A year ago, the 26th Conference of the Parties (COP) was labeled our “best chance” to limit rising global temperatures to 1.5 degrees Celsius: the target needed to mitigate the worst impacts of climate change.
Yet 12 months later, a report from the UN’s environment agency found that the current emissions cuts pledged by countries globally provide “no credible pathway to 1.5C” and that “rapid transformation of societies” will be needed to address the climate crisis. The promises and pledges made in Glasgow have since been described as a “pathetic rate of change”.
All is not lost. One of the great successes at this year’s COP27 in Egypt was the announcement that a further 50 countries signed the Global Methane Pledge. First agreed last year in my hometown of Glasgow, it means that more than 150 nations–alas, not including China, [hotlink]India[/hotlink], or Russia–have now committed to reducing methane emissions by at least 30% from 2020 levels by 2030.
Such an achievement would involve investing in innovative, efficient technologies to track and measure problematic emission sources. As it stands, however, a lack of legislative planning means this target is on track to be missed, with the European Commission admitting that the EU is only on course for a 23% reduction by the end of the decade.
And while methane emissions have fallen more than 60% since 1990 in my home country of the U.K., the pace has slowed in recent years. For the U.K. to play its part in the Global Methane Pledge by 2030, total methane emissions need to be reduced by at least 72% compared to 1990 levels.
Why are methane emissions so significant?
After carbon dioxide, methane is the most significant contributor to global warming. Its impact on temperature rises is 80 times that of CO2, with studies finding that the greenhouse gas is the cause of 20% - 30% of all global heating and a third of warming from human activities.
As methane only remains in the atmosphere for a decade–compared to more than a century for CO2–the Global Methane Pledge represents a crucial, short-term way humanity can significantly curb global temperatures within our lifetime.
Indeed, methane is responsible for around a third of the 1.1C increase in global temperatures since pre-industrial times, a rise that is fueling the more extreme weather patterns currently experienced around the world.
And according to the National Oceanic and Atmospheric Observatory, emissions have increased by 15% since 1984-2006 levels to the highest ever recorded by modern instruments. But there is some good news. While emissions are at an all-time high, the technology humanity possesses to measure and track atmospheric methane has dramatically advanced.
Looking to space to solve the planet’s problems
You cannot manage what you cannot measure. With the most precise equipment to date, recording and tracking of methane emissions–particularly from space–has never been more accurate.
Despite Prince William’s assertion ahead of COP26 that the world’s great minds should focus on saving Earth, not space travel, 50% of the key indicators for climate change can only be measured from space. And so it is beyond our atmosphere where efforts to meet the pledge by 2030 must be focused.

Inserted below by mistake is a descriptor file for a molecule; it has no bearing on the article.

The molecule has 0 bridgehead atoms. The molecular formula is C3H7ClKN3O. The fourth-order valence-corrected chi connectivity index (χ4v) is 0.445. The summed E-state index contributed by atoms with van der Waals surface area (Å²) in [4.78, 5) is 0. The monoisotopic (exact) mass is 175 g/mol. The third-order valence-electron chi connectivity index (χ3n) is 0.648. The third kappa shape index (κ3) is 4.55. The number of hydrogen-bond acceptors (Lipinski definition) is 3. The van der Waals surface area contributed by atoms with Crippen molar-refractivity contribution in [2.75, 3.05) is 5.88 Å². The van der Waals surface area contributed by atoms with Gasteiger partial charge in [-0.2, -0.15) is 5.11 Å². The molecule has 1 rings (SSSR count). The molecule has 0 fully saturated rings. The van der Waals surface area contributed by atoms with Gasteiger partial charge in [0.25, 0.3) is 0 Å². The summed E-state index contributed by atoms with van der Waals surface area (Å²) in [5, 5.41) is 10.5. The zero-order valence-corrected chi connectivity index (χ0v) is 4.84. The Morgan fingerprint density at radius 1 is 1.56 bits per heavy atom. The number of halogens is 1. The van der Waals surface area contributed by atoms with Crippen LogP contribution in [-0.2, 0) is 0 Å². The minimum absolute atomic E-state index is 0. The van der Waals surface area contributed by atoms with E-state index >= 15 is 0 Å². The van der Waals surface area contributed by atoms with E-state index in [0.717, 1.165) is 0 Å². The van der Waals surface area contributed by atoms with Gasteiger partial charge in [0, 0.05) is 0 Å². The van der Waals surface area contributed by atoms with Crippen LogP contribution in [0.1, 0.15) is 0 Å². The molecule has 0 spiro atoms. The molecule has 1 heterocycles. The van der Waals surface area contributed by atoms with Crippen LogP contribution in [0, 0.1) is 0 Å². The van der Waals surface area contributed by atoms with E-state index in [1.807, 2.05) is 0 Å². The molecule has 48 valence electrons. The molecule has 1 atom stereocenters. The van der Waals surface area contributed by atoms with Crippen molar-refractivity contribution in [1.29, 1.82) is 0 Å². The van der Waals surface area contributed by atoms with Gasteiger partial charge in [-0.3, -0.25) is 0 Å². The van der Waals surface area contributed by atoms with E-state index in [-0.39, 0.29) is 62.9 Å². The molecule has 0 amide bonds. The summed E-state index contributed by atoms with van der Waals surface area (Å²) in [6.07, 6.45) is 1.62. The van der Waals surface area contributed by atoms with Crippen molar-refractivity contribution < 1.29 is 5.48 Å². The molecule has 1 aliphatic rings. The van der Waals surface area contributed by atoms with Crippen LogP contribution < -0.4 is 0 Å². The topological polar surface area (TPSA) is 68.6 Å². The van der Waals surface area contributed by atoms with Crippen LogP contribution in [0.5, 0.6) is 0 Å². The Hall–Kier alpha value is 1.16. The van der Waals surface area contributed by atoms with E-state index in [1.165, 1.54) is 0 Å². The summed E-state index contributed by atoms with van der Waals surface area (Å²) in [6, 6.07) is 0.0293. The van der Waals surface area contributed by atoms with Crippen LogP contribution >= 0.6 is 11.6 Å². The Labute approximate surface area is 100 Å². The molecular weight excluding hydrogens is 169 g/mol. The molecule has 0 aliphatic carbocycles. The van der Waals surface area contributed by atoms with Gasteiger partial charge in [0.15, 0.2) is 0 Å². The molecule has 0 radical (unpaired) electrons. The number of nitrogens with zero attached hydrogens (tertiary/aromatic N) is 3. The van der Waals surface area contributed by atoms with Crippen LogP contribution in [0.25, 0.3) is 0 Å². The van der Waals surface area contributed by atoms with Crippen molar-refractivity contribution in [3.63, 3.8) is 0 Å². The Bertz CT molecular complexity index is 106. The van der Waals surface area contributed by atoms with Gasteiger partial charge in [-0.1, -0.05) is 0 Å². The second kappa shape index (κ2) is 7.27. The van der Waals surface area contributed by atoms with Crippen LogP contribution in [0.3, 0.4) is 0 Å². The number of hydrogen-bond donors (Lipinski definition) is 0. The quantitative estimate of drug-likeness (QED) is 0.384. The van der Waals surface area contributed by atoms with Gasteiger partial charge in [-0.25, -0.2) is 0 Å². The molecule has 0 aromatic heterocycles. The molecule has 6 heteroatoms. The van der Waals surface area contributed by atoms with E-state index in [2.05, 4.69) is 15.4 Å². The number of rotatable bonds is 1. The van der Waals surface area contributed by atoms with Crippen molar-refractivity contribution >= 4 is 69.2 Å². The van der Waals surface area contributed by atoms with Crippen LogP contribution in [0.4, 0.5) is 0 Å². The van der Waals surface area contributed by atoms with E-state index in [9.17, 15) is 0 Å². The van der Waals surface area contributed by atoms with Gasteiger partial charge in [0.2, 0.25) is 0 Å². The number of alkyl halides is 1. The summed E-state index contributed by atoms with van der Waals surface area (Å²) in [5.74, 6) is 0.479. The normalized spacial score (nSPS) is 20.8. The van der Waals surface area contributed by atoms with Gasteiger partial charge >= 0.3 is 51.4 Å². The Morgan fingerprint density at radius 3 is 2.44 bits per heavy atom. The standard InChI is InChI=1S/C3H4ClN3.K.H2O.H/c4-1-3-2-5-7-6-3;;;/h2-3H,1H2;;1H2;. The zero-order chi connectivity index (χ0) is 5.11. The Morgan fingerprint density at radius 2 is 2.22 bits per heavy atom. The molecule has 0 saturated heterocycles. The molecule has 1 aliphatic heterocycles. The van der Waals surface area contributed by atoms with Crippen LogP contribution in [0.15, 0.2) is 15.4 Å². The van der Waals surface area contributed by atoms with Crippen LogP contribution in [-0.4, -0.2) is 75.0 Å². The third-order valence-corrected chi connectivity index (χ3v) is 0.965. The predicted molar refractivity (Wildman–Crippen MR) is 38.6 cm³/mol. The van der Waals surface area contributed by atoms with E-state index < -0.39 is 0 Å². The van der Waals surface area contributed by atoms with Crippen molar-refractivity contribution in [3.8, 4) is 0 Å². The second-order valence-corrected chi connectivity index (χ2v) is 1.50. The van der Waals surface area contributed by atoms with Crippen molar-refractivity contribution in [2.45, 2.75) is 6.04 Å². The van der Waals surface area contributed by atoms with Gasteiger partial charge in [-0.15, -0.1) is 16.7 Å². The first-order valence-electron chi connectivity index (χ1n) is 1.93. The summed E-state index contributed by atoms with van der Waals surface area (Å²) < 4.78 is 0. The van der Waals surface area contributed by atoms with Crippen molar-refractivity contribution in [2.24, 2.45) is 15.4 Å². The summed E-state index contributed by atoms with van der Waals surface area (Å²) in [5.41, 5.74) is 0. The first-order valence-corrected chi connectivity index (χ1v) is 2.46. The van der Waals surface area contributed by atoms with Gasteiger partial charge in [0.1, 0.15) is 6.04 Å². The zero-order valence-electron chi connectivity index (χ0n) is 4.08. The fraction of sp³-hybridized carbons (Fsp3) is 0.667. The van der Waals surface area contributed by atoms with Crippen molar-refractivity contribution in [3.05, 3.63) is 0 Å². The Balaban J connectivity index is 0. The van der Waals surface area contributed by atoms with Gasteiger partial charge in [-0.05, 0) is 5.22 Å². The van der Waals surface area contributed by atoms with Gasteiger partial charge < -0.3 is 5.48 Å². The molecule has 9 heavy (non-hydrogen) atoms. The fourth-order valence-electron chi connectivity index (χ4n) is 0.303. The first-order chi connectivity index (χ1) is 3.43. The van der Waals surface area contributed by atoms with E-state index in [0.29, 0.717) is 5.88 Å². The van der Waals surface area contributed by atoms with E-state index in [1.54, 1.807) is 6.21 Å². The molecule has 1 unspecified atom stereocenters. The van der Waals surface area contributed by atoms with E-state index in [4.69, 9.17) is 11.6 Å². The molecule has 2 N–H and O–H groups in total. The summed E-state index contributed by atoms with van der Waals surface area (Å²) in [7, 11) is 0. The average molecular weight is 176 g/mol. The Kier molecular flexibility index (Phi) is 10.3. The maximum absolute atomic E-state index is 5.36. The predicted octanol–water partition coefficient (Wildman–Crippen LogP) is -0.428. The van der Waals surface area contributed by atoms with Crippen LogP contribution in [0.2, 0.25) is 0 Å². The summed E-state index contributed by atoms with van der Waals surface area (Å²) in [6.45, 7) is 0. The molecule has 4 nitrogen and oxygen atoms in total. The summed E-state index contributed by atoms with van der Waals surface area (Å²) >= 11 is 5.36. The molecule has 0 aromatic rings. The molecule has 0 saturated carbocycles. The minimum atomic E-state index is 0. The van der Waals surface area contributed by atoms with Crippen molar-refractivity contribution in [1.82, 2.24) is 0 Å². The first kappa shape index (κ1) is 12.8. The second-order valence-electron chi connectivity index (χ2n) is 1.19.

Earth observation satellites are now equipped with highly advanced laser systems, capable of recording exact atmospheric data to measure the areas worst affected by methane emissions. These can then be used to create the pollutant "weather maps" needed to inform decisions on where resources to fight climate change are best deployed.
Using advanced laser sources to observe atmospheric methane also enables the source of the gas to be identified: in other words, whether it is the result of human activity.
This is done by measuring levels of carbon-13 isotope in atmospheric methane. Higher levels of this are present in methane that originates from fossil fuels, whereas less is found when the gas comes from biological sources, such as wetlands, cattle, or landfills.
Research shows that the primary current sources of atmospheric methane are wetlands and cattle-raising, which are powering the global increase in microbial emissions.
Indeed, in Europe, it is livestock that is responsible for most of the continent’s methane emissions. Using data to identify the source of the problem is the first step: the next is to introduce legislative change to directly tackle it.
What can be done?
To date, there has been a concerning lack of policy proposals from governments detailing how they intend to address the primary sources of methane emissions.
There are practical options available to not only meet the pledge’s 30% target by 2030 but also surpass it and cut levels by almost half, according to a report from the Changing Markets Foundation.
Policies such as mandating giving dairy cows methane-reducing feed, improving slurry management, and encouraging the consumption of alternative proteins have the potential to cut microbial emissions by 15%.
Other changes, including bringing forward bans on landfilling biodegradable waste, making it compulsory for landfill operators to increase biogas capture, and regulating the gas industry to end methane leaks, could cut emissions by one quarter across the next eight years.
At COP26, the Global Methane Pledge established the need to significantly reduce methane emissions on the international agenda. Now, we need the world’s leaders to present a substantial framework for exactly how they intend to achieve it.
Graeme Malcolm, Ph.D, OBE, is the CEO and founder of M Squared Lasers.
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